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Statutory Documents

Notary Public Complaint Procedures

If you have a complaint against a notary public

Filing a notary public complaint with the SOS

Other legal remedies

If you have a complaint against a notary public:

The secretary of state has the authority to suspend or revoke a notary public's commission or take other disciplinary action for "good cause". A good cause may include, but not be limited to, the following:

(1) a final conviction for a crime involving moral turpitude;

(2) any false statement knowingly made in an application for appointment or reappointment as a notary public;

(3) a final conviction for the violation of any law concerning the regulation of the conduct of notaries public in this state or any other state;

(4) the failure to comply with the Texas Government Code, §406.017(b) or (c), concerning the restrictions imposed on the advertising of notary services in a foreign language and the prohibition against the literal translation of notary public into Spanish;

(5) a failure to fully and faithfully discharge any of the duties or responsibilities required of a notary public;

(6) the unauthorized practice of law;

(7) a failure by the notary public to utilize a correct notary seal as described in the Notary Public Act, §406.013;

(8) a failure to administer an oath or affirmation as required by law;

(9) the collection of a fee in excess of those authorized by the Texas Government Code, §406.024;

(10) the execution of any certificate as a notary public containing a statement known to the notary public to be false;

(11) a failure to complete the acknowledgment at the time the notary public's signature and seal are affixed to the document;

(12) the advertising in any manner whatsoever that the notary public is an immigration specialist, immigration consultant, or any other title or description reflecting an expertise in immigration matters;

(13) the use of false or misleading advertising of either an oral or written nature, whereby the notary public has represented or indicated that he or she has duties, rights, powers, or privileges that are not possessed by law;

(14) performing any notarization when the person for whom the notarization is performed did not personally appear before the notary at the time the notarization is executed;

(15) previous disciplinary action against the notary public in accordance with these sections; and

(16) a failure to comply with, or violation of, a previous disciplinary action taken pursuant to Other Disciplinary Action.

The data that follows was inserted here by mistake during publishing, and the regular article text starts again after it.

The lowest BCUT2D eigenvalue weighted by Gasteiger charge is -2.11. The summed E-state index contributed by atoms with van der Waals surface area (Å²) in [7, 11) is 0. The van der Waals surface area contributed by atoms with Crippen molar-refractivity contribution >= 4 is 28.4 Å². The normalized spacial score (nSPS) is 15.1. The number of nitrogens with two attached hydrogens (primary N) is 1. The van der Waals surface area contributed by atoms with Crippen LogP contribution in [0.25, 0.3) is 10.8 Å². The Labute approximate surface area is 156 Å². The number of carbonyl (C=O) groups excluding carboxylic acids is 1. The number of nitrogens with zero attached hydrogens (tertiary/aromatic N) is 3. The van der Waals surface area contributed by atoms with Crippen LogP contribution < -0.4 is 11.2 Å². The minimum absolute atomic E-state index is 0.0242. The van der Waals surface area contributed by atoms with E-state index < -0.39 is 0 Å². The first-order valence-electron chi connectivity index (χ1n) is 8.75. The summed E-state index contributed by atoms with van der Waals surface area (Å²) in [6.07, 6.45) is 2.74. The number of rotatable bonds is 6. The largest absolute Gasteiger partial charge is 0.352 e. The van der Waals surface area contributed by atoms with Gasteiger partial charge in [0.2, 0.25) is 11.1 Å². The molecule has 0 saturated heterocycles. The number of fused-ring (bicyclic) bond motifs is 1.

(b) A crime involving moral turpitude means the commission of a crime mala in se (an offense that is evil or wrong from its own nature or by natural law irrespective of statute) which may include, but not be limited to:

(1) Class A and B type misdemeanors; and

(2) felony convictions which have not been set aside, or for which no pardon or certificate of restoration of citizenship rights have been granted.

(c) The dismissal and discharge of proceedings under either the misdemeanor adult probation and supervision law or the adult probation, parole, and mandatory supervision law shall not be considered a conviction for the purposes of determining good cause.

(d) Final Class C type misdemeanor convictions shall not be considered in determining good cause.

Other Disciplinary Action

(a) The secretary of state may determine that the conduct which is the basis of a complaint against a notary public does not warrant the suspension or revocation of the commission of the notary public. In the discretion of the secretary of state and after the initiation of a contested case, the secretary of state may seek, but is not limited to, the following disciplinary actions:

(1) official reprimand to the public notary;

(2) a consent decree to cease and desist from engaging from any further misconduct;

(3) an agreement to voluntarily surrender the notary public commission;

(4) an agreement to complete a course of study relating to the powers, duties, and responsibilities of a notary public;

(5) an agreement not to seek renewal of a notary public commission for a specified period of time; or

(6) to take such information action as the secretary deems appropriate.

(b) If no agreement can be reached, the secretary of state shall give written notice to the affected party of a right to a hearing in accordance with the rules of practice and procedure before the secretary of state.